In her new book, Mamaleh Knows Best (Harmony Books, Aug.), Tablet magazine columnist and author Marjorie Ingall is confronting the myth of the Jewish mother and presenting reasons why Jewish parenting can result in self-sufficient, ethical children. Relying on statistics about Jews, including that over 20% of the 850 Nobel Prize winners and 26% of Kennedy Center Honorees are Jewish, Ingall encourages readers of all beliefs to explore the parenting habits she observes throughout Jewish history.
What are some of the American Jewish mother stereotypes you address in the book and how did they arise?
Some of the stereotypes do have a grain of truth in them. The Jewish mother stereotype came to full flower after the Holocaust, when it’s kind of understandable that mothers would want to cling a little more tightly to their children. It also came from this time of increasing suburbanization among Jewish communities, when we started to leave our tightly packed urban communities and head out into the bucolic world. This younger generation wanted to be Americans, not to be embarrassed by mothers with accents. And looking back on portrayals of the Jewish mother, the one I always refer to is Mrs. Goldberg—from The Goldbergs [a comedy-drama on TV from 1949 to 1956] where the Jewish mother was created by a Jewish woman [writer-actress Gertrude Berg]. She’s still a busybody, but it’s a much more affectionate, less-grasping, narcissistic, or embarrassing portrayal.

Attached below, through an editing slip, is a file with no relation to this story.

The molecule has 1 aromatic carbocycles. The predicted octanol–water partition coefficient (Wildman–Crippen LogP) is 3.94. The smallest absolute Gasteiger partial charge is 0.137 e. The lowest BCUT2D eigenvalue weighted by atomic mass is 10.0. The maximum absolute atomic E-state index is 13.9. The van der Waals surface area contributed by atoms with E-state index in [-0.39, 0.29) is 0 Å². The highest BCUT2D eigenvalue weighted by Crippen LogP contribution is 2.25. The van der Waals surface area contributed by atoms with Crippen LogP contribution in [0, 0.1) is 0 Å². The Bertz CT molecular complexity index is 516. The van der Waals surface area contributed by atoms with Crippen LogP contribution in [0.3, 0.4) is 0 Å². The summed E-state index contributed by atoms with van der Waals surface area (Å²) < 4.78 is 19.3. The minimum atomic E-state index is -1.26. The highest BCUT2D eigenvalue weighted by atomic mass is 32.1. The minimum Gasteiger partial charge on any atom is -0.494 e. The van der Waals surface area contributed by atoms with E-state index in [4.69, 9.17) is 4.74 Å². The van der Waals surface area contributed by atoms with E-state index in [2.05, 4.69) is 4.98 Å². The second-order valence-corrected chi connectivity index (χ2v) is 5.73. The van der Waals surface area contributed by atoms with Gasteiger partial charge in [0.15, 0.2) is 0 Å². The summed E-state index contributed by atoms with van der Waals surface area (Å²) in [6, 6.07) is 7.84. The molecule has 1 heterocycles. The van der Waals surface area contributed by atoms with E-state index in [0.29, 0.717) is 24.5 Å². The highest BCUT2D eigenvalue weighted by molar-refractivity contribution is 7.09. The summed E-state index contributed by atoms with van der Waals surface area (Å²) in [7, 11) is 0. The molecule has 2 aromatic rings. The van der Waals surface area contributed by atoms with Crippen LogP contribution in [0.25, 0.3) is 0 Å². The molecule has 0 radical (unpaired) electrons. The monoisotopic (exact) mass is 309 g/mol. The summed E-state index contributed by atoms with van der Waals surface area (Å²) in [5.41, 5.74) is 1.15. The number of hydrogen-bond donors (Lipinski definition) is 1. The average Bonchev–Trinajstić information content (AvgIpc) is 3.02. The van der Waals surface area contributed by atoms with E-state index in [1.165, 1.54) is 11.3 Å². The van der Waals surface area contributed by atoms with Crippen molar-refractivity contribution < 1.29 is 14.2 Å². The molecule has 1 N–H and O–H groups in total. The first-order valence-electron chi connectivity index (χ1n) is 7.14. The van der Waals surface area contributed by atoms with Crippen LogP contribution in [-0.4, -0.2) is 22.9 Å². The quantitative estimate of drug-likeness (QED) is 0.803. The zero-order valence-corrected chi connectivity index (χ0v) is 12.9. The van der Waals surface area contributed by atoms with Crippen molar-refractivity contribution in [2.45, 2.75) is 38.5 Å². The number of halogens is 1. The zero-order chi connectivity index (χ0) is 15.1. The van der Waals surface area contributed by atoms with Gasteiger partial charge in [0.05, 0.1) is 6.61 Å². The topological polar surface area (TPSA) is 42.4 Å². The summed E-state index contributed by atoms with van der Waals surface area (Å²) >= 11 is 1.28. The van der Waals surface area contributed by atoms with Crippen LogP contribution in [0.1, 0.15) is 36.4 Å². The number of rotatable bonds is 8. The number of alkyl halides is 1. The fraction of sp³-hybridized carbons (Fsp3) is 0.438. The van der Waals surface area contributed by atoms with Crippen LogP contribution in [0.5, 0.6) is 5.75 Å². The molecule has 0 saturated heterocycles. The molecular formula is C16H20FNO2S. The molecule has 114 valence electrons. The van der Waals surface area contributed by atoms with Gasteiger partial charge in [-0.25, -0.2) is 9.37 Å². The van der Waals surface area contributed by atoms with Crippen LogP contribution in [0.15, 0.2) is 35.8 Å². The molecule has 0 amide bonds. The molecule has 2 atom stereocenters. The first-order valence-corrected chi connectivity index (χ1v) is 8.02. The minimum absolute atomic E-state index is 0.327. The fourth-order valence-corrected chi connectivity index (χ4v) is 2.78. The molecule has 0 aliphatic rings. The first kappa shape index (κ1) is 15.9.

Why do you think Jewish parenting leads to independent, problem-solving, and kind children?
Part of why I think Jews have been successful in so many different environments, so many different countries and cultures, despite often living in climates of anti-Semitism, is because we have been able to be flexible—and problem-solving is part of this. There has to be a certain amount of suspicion of authority because authority hasn’t historically worked well for Jews over time. You have to teach kids that their mind is worth valuing. That there are no shortcuts. That it’s important to be a creative, flexible thinker, which is the thing that is going to save you and help other people “fix the world”—in Hebrew, this is called tikkun olam, and it’s a big part of Jewish ethics and Jewish values.
You emphasize the importance of books while raising kids. Why?
Books aren’t only about life lessons; they are about pleasure, being transported, and developing an imagination. Imagination is essential for any kind of problem-solving. The library is a universe and a lifesaver. So, one of the lessons that I want to emphasize in the book is to just let your child read for joy. Don’t be upset if your kid reads something over and over again. Don’t be a snob about graphic novels. And if your kid is not a reader, they probably haven’t found the right book; don’t worry about it. All reading begets reading. Books are a way to realize the world is much bigger than you may realize it is. When you realize that not everyone is like you, then you are a more open-hearted human being, which is what we want.
What does the book offer non-Jews?
I was very conscious as I was writing to make this relevant to parents of any faith. My message is: look to your own traditions for ways to make your kid feel connected to something bigger than them. The book tells that Jews have been successful in many different fields. What can you learn about what Jewish mothers have done right throughout history? You don’t have to be Jewish to learn those lessons.